How to Drag Race Your Lexus

Drag racing a term this is not familiar to many Lexus owners.  However, Lexus owners tend to talk about a lot.  What is really drag race?  I would like to explore this topic a little.  Drag race is the easiest, because its a straight line run.  However, it still requires lots of practice.  Normally a drag stripe is 1/4 mile long, but some local tracks are 1/8 mile.  I personally prefer 1/4 mile especially for high rev  and turbo cars.  Big block engines and four wheel drive benefit much from the shorter track.  One thing nice about street legal drag is that you can take any type of cars, trucks, SUV and motorcycle.  Find yourself a track by asking around or do a internet search in your local area.  Beside the techniques involved in drag racing, but there is a huge component in reaction time and movement time.

This is a typical situation in most of the drag stripe.  There normally a entrance fee ($20) to race all day long.  Before the track allow you to drive at 80-120 mph at the terminal speed, they would need to inspect your car to be safe on the track.  So there will be a Tech Inspection before anyone are allow to race.  The tech inspection is a safety inspection.  As your car go faster, the safety requirement will be more strict.  Normally, there will be different class of race.  For example, all domestics or imports.  Depending where you go, there will be a nice crow waiting in line to race.

Here are some terminology and definitions adopted from Abilenedragstrip

Christmas Tree: The electronic starting device positioned between the lanes just ahead of the starting line.
Pre Stage: When your tires break this light beam, it's a signal that you are very close to the starting line.
Stage: Your front tires have reached the starting line. NOTE: The race typically will not be started until both drivers are staged. However, there is only a short grace period for staging. If you fail to stage in time, you will be disqualified (red light).
Countdown lights: Once the starter triggers the tree, these flash down at .500 second intervals with the green coming on .500 seconds after the last yellow.
Green: Get on it!
Red: Disqualified or foul


60' and 330' timers These give time and speed are various intervals on the track. Your 60' time is generally an indication of how well your car "hooks" - how much traction it has.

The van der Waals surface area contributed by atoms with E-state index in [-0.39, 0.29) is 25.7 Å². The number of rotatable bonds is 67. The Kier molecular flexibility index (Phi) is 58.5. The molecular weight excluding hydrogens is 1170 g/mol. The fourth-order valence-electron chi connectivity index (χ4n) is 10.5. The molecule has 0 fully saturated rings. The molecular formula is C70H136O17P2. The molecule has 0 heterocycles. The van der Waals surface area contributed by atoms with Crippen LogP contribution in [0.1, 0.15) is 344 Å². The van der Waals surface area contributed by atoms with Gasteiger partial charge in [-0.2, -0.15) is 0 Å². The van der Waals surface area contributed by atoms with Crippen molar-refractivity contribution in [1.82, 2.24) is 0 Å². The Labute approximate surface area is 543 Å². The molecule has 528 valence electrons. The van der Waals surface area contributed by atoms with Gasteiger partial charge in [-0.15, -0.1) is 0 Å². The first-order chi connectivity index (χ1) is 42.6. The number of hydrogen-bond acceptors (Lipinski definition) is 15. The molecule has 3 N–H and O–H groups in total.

Alcohol Refers to Methanol when used as a motor fuel
Bracket A specific class defined by elapsed time or required equipment. Example: Electronics, Street Money
Breakout Running faster than your dial-in (you "dial" a 10.00, but run a 9.99)
Burnout Spinning the tires to clean them and to heat the rubber for better traction. Drag slicks work best at an elevated temperature. NOTE: Street tires DO NOT require a burnout. Typically, they will actually perform worse if heated. However, you are free to burn 'em down if you like. If you do not wish to make a burnout, you may drive around the water box.
Courtesy Staging The first racer to light the pre-stage bulb must wait for their competitor to light the other pre-stage bulb.  The first racer may then perform their final staging maneuver. 
Dial-In The ET that the driver or crew chief thinks that the car will run. It is posted on the front and passenger side windows.
Double Breakout When both competitors run under their dial-in.  The one that runs closest to their dial-in is declared the winner.
Doorslammer A full bodied car with doors
Eliminations The actual race. Competitors are paired up by two's, tournament style,  with only half coming back for the next round.
ET Elapsed time. The time from when the front tires leave the starting line beam until the front tires break the finish line beam. Reported to the thousandth of a second.